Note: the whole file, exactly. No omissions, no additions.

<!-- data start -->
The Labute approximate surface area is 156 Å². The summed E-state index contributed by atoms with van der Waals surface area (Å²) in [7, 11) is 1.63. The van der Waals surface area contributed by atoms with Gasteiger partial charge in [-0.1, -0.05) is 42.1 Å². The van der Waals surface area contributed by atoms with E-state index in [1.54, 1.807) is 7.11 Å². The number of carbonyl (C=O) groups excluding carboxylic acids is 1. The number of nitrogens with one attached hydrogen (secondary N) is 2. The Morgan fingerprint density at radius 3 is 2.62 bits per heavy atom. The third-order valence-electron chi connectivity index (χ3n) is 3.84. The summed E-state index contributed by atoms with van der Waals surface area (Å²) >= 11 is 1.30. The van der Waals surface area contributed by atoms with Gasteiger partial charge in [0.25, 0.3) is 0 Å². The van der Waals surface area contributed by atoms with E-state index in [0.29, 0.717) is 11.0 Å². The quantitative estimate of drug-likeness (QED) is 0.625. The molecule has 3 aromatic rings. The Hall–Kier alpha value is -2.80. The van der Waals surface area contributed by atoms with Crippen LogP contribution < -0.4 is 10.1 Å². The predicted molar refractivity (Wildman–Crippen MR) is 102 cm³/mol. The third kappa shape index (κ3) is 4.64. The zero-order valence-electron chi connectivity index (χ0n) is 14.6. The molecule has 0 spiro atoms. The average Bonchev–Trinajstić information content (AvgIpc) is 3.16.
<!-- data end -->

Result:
The Labute approximate surface area is 156 Å². The summed E-state index contributed by atoms with van der Waals surface area (Å²) in [7, 11) is 1.63. The van der Waals surface area contributed by atoms with Gasteiger partial charge in [-0.1, -0.05) is 42.1 Å². The van der Waals surface area contributed by atoms with E-state index in [1.54, 1.807) is 7.11 Å². The number of carbonyl (C=O) groups excluding carboxylic acids is 1. The number of nitrogens with one attached hydrogen (secondary N) is 2. The Morgan fingerprint density at radius 3 is 2.62 bits per heavy atom. The third-order valence-electron chi connectivity index (χ3n) is 3.84. The summed E-state index contributed by atoms with van der Waals surface area (Å²) >= 11 is 1.30. The van der Waals surface area contributed by atoms with Gasteiger partial charge in [0.25, 0.3) is 0 Å². The van der Waals surface area contributed by atoms with E-state index in [0.29, 0.717) is 11.0 Å². The quantitative estimate of drug-likeness (QED) is 0.625. The molecule has 3 aromatic rings. The Hall–Kier alpha value is -2.80. The van der Waals surface area contributed by atoms with Crippen LogP contribution < -0.4 is 10.1 Å². The predicted molar refractivity (Wildman–Crippen MR) is 102 cm³/mol. The third kappa shape index (κ3) is 4.64. The zero-order valence-electron chi connectivity index (χ0n) is 14.6. The molecule has 0 spiro atoms. The average Bonchev–Trinajstić information content (AvgIpc) is 3.16.